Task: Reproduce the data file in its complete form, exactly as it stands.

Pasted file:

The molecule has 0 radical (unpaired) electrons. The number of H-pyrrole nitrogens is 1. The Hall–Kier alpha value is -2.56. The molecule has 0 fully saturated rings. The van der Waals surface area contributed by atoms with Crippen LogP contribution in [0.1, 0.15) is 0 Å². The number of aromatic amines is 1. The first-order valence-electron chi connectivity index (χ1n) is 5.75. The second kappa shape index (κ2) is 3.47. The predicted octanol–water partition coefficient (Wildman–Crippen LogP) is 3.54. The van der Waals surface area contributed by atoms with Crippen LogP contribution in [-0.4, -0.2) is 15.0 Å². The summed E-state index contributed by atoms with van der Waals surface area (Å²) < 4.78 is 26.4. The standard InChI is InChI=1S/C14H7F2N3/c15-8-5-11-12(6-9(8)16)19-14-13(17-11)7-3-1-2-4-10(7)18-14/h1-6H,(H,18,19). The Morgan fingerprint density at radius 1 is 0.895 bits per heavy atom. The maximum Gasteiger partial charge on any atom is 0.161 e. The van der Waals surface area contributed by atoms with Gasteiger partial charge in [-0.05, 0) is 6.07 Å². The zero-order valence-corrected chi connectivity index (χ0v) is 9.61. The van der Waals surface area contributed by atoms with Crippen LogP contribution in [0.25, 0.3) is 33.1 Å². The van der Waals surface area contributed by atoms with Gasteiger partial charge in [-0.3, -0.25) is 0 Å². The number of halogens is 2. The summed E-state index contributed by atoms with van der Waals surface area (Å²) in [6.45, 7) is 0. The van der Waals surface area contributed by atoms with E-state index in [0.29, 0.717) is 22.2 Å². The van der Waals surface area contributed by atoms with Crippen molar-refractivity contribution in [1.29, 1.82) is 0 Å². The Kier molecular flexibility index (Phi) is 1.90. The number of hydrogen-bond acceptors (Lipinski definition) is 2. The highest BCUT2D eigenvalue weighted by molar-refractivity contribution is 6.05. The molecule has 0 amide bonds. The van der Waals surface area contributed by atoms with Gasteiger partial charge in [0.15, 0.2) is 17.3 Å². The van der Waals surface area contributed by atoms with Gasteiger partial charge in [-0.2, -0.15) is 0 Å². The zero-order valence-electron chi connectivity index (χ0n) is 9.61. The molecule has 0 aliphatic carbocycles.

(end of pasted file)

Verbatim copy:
The molecule has 0 radical (unpaired) electrons. The number of H-pyrrole nitrogens is 1. The Hall–Kier alpha value is -2.56. The molecule has 0 fully saturated rings. The van der Waals surface area contributed by atoms with Crippen LogP contribution in [0.1, 0.15) is 0 Å². The number of aromatic amines is 1. The first-order valence-electron chi connectivity index (χ1n) is 5.75. The second kappa shape index (κ2) is 3.47. The predicted octanol–water partition coefficient (Wildman–Crippen LogP) is 3.54. The van der Waals surface area contributed by atoms with Crippen LogP contribution in [-0.4, -0.2) is 15.0 Å². The summed E-state index contributed by atoms with van der Waals surface area (Å²) < 4.78 is 26.4. The standard InChI is InChI=1S/C14H7F2N3/c15-8-5-11-12(6-9(8)16)19-14-13(17-11)7-3-1-2-4-10(7)18-14/h1-6H,(H,18,19). The Morgan fingerprint density at radius 1 is 0.895 bits per heavy atom. The maximum Gasteiger partial charge on any atom is 0.161 e. The van der Waals surface area contributed by atoms with Gasteiger partial charge in [-0.05, 0) is 6.07 Å². The zero-order valence-corrected chi connectivity index (χ0v) is 9.61. The van der Waals surface area contributed by atoms with Crippen LogP contribution in [0.25, 0.3) is 33.1 Å². The van der Waals surface area contributed by atoms with Gasteiger partial charge in [-0.3, -0.25) is 0 Å². The number of halogens is 2. The summed E-state index contributed by atoms with van der Waals surface area (Å²) in [6.45, 7) is 0. The van der Waals surface area contributed by atoms with E-state index in [0.29, 0.717) is 22.2 Å². The van der Waals surface area contributed by atoms with Crippen molar-refractivity contribution in [1.29, 1.82) is 0 Å². The Kier molecular flexibility index (Phi) is 1.90. The number of hydrogen-bond acceptors (Lipinski definition) is 2. The highest BCUT2D eigenvalue weighted by molar-refractivity contribution is 6.05. The molecule has 0 amide bonds. The van der Waals surface area contributed by atoms with Gasteiger partial charge in [0.15, 0.2) is 17.3 Å². The van der Waals surface area contributed by atoms with Gasteiger partial charge in [-0.2, -0.15) is 0 Å². The zero-order valence-electron chi connectivity index (χ0n) is 9.61. The molecule has 0 aliphatic carbocycles.